Electronic devices for inserting images into live video signals, such as described in U.S. Pat. No. 5,264,933 by Rosser, et. al., U.S. Pat. No. 5,488,675 by Hanna and U.S. Pat. No. 5,491,517 by Kreitman et. al., have been developed and used for the purpose of inserting advertising and other indicia into broadcast events, primarily sports events. These devices are capable of seamlessly and realistically incorporating logos or other indicia into the original video in real time, even as the original scene is zoomed, panned or otherwise altered in size and perspective.

Sports broadcasters are constantly looking for ways to make television sports viewing more compelling to viewers. One way to enhance a viewer's enjoyment of a game or contest is to provide statistics about the game such as, but not limited to, the current score; the time elapsed, the time of the game remaining; the speed an object is thrown, hit or served; the distance a ball or object is thrown, hit or served; the time taken for an object or player to move from one point to the next; the distance a football team has to go to achieve a First Down; the current position of an Offside Line in soccer; and so on. As long as there is a means to measure a statistic in a reasonable time (e.g., clock, stop watch, radar or JUGGS gun, a GPS position measurement, a marker that can be observed automatically or by a person, etc.), that statistic can be used by the broadcaster to enhance the game. Such information is routinely displayed in television broadcasts as a static or animated overlay by means of such well-known keying devices as the Chyron Corporation's INFINIT® family of character generators. The problem with adding in an overlay is that the video image becomes cluttered—and rather than enhancing a viewer's enjoyment of a game, too much information presented overlaid over the video of the game begins to diminish the viewing experience. In particular, such overlays can obscure some of the action of the game.

SUMMARY OF THE INVENTION

This current invention solves the problem of how to add information to a sports broadcast without introducing undesirable image clutter. Briefly described, the preferred embodiment of the invention uses a modified live video insertion system to display the information not as an overlay but in a way that the inserted information indicia looks as if it is actually part of the original scene being televised. In this way the sports fan sees the game action with the added statistical information looking like a scoreboard or sign in the stadium itself. Most importantly, by displaying the additional information in the background, if the action of the game moves into that region of the image, the viewer sees the players and the action moving in front of the inserted information.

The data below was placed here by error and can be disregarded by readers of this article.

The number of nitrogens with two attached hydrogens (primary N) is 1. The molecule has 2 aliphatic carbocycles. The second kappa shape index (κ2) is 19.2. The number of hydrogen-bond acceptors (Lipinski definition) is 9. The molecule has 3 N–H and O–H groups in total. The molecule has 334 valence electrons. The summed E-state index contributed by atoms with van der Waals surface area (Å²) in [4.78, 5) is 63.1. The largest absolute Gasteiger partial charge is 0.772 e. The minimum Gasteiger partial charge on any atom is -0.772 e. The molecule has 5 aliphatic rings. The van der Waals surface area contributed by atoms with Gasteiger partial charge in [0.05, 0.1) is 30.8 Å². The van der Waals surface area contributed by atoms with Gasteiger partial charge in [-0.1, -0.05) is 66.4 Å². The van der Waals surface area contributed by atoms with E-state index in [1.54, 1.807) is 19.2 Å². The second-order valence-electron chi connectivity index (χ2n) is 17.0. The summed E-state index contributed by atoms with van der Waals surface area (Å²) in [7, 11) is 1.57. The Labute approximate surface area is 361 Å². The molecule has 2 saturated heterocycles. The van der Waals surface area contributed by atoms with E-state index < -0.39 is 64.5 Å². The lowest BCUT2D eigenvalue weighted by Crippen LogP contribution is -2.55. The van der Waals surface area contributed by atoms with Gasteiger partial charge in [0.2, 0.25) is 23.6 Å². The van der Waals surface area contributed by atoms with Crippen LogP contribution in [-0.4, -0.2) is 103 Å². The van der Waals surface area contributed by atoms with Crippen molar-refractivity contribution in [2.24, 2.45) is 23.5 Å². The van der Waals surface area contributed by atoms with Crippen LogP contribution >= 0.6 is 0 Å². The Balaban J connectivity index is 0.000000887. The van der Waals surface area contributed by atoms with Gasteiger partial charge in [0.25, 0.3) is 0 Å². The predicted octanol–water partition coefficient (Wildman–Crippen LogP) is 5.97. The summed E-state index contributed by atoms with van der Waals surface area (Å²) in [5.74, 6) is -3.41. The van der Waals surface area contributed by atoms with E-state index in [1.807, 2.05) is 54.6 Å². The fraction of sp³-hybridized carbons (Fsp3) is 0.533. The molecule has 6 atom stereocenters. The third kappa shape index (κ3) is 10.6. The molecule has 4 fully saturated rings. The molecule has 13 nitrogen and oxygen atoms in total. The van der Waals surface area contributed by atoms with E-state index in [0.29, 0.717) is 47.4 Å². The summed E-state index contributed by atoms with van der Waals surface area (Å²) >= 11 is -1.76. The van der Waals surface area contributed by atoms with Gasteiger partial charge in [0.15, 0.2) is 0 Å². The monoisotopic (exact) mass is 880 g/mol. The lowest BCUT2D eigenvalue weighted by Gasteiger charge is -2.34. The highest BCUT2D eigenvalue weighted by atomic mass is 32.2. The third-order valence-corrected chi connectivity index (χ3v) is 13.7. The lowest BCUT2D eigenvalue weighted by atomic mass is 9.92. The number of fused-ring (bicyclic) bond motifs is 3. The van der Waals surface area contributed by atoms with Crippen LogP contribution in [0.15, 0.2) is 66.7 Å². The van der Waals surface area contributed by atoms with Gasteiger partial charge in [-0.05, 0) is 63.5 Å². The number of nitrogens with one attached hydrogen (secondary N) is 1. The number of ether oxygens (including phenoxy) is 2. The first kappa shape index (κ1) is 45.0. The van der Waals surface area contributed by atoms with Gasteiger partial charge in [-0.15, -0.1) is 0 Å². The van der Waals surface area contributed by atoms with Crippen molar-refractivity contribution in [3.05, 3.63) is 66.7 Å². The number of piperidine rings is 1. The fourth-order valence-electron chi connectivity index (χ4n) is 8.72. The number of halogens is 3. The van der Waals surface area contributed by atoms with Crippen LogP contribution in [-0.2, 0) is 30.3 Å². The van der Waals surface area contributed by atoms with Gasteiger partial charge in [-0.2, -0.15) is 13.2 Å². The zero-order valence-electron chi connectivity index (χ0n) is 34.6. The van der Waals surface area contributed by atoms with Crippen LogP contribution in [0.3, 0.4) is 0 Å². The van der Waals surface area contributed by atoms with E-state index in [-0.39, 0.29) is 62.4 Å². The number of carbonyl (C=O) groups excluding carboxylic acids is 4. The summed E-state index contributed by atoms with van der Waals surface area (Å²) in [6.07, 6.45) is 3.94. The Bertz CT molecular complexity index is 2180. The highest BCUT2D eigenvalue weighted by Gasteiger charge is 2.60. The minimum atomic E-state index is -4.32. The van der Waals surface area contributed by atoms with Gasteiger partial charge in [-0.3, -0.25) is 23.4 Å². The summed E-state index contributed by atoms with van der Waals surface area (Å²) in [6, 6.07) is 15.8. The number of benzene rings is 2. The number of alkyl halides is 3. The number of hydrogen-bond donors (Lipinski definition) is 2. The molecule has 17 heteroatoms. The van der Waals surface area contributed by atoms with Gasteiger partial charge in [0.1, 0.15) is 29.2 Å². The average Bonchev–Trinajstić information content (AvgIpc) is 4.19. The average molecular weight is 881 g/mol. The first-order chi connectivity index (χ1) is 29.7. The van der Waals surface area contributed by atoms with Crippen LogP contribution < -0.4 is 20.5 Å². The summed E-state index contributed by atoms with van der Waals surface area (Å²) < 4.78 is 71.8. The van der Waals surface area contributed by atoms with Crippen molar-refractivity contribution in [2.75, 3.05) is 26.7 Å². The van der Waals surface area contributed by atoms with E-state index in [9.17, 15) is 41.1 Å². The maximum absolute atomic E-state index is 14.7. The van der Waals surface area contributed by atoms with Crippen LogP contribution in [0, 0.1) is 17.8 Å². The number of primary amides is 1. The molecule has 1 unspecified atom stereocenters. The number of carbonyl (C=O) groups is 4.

Alternative embodiments of the present invention permit displaying the information indicia in a manner in which it is obviously not part of the original scene being televised, similarly to the conventional manner depicted in FIG. 2. However, an important distinction over this prior art is that this alternative embodiment displays the information indicia in the background so that action occurring in the game occludes it. Further alternative embodiments, rather than performing occlusion of the information indicia, resize or reposition the insert so as to avoid the game image from being obscured. A still further alternative embodiment would simply disable the event information display when it would otherwise obstruct the TV audience's view of the event action.

In the live video insertion systems referenced above in the Background of the Invention, the inserted indicia were static images, pre-prepared animation sequences or live video from another video source. Modifications to such systems are necessary to display information that only becomes available while the insertion is already in view, such as the outcome of a play being shown. The technical problem that is solved by this invention is to transition from an insert that is of a scoreboard or sign to a display of that scoreboard or sign with one of a number of possible outcomes of a play or action, while showing the play or action.

To modify the live video insertion systems as described in, for instance, in U.S. Pat. No. 5,264,933 by Rosser, et. al., U.S. Pat. No. 5,543,856 by Rosser et al. and U.S. Pat. No. 5,627,915 by Rosser et. al., all of which are hereby incorporated in this application by reference, in order to display information that is rapidly changing or dependent on the outcome of a real-time event in the stadium, there needs to be a pre-prepared animated sequence for each possible outcome or another video source trained on a scoreboard device which will show the required statistic. For instance, to be able to display the speed of the pitch in a baseball game as a background graphic, there first needs to be an inserted indicia in the field of view, which is the scoreboard or sign where the speed of the pitch will be displayed. After the pitch is thrown and the speed measured by a radar gun, such as the well known JUGGS gun, the live video insertion system either inserts a live shot of a camera trained on a scoreboard displaying the pitch speed or runs a short animation, changing or morphing from the scoreboard or sign to a rendering of the scoreboard or sign displaying the measured speed of the pitch and then morphing or changing back to a rendering of the original scoreboard or sign. Since a reasonable baseball pitch in a major league game can be anywhere from 70 to 99 miles per hour, there are 30 possible outcomes, one of which has to be selected within a fraction of a second by an operator.